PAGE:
Help! Can our kids afford college?

With 3 kids ages 6 to 16, the Lazars face years of tuition bills and don't have nearly enough savings. MSN Money helps them get on track to handle the financial strain.

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By Karin Price Mueller, MSN Money

Herb and Marj Lazar's money emergency hasn't hit yet. But they feel it coming. Fast.

The Lazars have three children -- Sarah, 16; Eddie, 11; and Ryan, 6 -- and a lot of nearly back-to-back college bills to prepare for. Plus, they're both 46, so retirement will follow close behind the college bills. That isn't making things any easier. What to save for -- retirement or college?

The couple have been saving for college and retirement simultaneously, with money set aside in Herb Lazar's 401(k) plan and an additional $200 per child per month going toward college. Any cash gifts the children receive also go into one of several college savings accounts. Chart: What they've saved so far

But college for their youngest could cost as much as $264,000. Short of hitting the lottery, the Lazars won't have enough time to save that much cash. Even with no debt, college still seems expensive

But no one says they have to pay the entire bill from savings. These days, few people do. The children may receive scholarships or grants, take out loans or find other sources of financial aid.

MSN Money's tuition savings calculator

Families planning for college need to understand that most colleges depend on a single system for reckoning need and distributing aid. Knowing the system will help families anticipate how much aid they are likely to receive and how they can maximize that aid.

Applying for aid

The first step to qualifying for aid is to fill out the Free Application for Federal Student Aid form, known as the FAFSA. The form has questions for both parents and students about income, savings, tax filings, marital status and residency.

About three weeks after the form is submitted, a student aid report is generated. This will explain how much assistance students will be eligible for and how much money the government expects parents and students to pay (called the expected family contribution).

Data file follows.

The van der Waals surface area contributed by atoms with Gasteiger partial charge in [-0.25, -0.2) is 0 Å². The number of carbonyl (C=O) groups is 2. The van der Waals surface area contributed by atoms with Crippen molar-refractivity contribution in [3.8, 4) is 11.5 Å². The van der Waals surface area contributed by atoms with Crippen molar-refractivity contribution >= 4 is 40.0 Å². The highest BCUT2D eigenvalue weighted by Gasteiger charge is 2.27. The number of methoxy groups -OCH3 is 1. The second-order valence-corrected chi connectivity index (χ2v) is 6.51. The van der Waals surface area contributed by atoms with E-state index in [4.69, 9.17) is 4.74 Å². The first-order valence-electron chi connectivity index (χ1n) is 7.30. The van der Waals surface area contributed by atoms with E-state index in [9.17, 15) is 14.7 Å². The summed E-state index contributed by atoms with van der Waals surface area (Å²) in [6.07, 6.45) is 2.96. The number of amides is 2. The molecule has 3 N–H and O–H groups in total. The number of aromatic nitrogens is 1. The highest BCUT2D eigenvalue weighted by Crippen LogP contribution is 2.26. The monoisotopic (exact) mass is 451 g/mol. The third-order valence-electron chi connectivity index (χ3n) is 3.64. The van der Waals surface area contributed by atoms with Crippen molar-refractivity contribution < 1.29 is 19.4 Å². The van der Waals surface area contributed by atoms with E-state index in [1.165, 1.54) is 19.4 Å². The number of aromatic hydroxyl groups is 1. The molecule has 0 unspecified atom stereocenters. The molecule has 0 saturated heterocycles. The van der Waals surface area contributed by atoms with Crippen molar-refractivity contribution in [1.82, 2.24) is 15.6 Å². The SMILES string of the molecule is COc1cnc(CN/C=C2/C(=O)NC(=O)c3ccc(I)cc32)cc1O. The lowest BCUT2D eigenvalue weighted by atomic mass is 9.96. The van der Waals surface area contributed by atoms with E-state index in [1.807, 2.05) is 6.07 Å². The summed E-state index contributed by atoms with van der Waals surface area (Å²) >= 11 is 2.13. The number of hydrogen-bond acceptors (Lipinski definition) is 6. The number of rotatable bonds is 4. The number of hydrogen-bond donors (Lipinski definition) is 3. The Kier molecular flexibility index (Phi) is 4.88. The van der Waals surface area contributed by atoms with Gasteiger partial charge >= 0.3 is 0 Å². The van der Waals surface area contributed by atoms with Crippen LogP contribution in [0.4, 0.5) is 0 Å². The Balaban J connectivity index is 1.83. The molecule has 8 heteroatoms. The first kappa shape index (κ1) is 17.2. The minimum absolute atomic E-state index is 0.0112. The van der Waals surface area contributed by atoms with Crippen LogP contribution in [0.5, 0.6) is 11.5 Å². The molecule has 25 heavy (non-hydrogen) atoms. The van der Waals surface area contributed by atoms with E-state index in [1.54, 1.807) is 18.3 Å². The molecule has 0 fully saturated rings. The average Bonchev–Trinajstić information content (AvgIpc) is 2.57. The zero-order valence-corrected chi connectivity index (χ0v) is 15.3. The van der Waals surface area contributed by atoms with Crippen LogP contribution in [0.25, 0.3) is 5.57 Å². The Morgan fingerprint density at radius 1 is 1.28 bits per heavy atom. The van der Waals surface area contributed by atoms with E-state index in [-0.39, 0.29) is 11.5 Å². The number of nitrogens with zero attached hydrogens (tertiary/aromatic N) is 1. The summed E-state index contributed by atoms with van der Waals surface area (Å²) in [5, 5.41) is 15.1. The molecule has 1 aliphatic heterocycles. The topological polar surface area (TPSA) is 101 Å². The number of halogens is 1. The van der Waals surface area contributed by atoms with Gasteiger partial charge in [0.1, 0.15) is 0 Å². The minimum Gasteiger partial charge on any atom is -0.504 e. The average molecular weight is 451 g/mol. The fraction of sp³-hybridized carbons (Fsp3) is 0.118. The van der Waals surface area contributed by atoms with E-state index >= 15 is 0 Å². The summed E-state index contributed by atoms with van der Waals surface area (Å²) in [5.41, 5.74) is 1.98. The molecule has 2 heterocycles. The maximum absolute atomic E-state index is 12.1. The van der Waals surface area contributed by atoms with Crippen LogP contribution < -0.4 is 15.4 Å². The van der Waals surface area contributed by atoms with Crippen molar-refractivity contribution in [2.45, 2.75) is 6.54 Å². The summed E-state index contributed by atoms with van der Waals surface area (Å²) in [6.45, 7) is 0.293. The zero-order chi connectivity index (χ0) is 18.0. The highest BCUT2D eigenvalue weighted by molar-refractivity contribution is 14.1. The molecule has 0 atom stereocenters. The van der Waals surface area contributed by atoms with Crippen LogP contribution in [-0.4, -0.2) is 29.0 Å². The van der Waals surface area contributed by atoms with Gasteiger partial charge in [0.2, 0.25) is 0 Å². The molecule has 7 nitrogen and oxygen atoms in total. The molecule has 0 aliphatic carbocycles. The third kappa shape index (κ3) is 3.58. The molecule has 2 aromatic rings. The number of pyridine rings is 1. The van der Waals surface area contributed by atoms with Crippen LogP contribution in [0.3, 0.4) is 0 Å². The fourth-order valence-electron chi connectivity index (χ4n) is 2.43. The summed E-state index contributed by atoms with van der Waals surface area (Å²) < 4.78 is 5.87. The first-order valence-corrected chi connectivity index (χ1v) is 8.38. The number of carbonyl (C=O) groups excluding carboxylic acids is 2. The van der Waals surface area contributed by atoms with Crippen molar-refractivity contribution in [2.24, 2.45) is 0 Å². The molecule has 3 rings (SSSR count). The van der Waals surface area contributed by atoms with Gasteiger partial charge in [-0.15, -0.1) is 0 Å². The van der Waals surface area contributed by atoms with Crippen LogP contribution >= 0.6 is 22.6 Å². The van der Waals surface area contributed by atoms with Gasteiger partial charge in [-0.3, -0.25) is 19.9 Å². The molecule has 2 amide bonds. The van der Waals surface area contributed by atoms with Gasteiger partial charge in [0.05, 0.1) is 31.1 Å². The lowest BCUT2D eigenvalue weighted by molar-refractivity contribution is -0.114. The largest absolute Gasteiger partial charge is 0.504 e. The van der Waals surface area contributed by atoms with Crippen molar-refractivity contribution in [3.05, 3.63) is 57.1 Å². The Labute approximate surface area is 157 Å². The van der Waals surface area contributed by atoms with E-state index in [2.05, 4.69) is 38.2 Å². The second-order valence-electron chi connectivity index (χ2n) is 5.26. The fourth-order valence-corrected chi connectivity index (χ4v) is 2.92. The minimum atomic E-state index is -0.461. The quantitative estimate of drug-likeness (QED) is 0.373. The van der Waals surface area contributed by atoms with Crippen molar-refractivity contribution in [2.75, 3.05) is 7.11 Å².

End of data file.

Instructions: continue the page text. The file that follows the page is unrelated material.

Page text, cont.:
When it comes time to send a child off to college, families should not hesitate to fill out a FAFSA form. They should do so even if they think they earn too much to qualify for financial aid. It's important to keep in mind that not all aid is need-based. A student may still qualify for federal loans and other programs that offer favorable terms.

The FAFSA is available from many sources. Parents can check with their student's high school or the financial aid office of any college, or call 1-800-4-FED-AID. The application may also be filled out online, which cuts processing time by as much as two weeks.

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The Lazars are going to want to look into the criteria the FAFSA system uses for determining a family's need because there are steps they can take to bring their college savings program into better alignment with those criteria.

For example, the FAFSA system figures that money saved under the names of children can be pretty much exhausted for college. On the other hand, the system recognizes that money saved in the parents' names might be needed for other purposes, such as retirement. Bottom line: It's often better to put college savings in the names of the parents.

Once the FAFSA process is complete, it's time to consider all possible funding sources.

Borrowing it

The Lazars and their children have several loan options available. Here again, it's helpful to look ahead. Interest rates on loans depend on the borrower's credit rating. Now is the time for the Lazars to make sure their credit rating is in good shape.

Federal Stafford Loans

There are two types of Stafford Loans: subsidized and unsubsidized.

Students who demonstrate a financial need are eligible for subsidized Stafford Loans. Students can borrow $3,500 in year one, $4,500 in year two and $5,500 in years three through five. The interest, now fixed at a 6.8% rate, will be paid by the federal government while the student is in school. Repayment begins six months after graduation and can be extended over 10 years.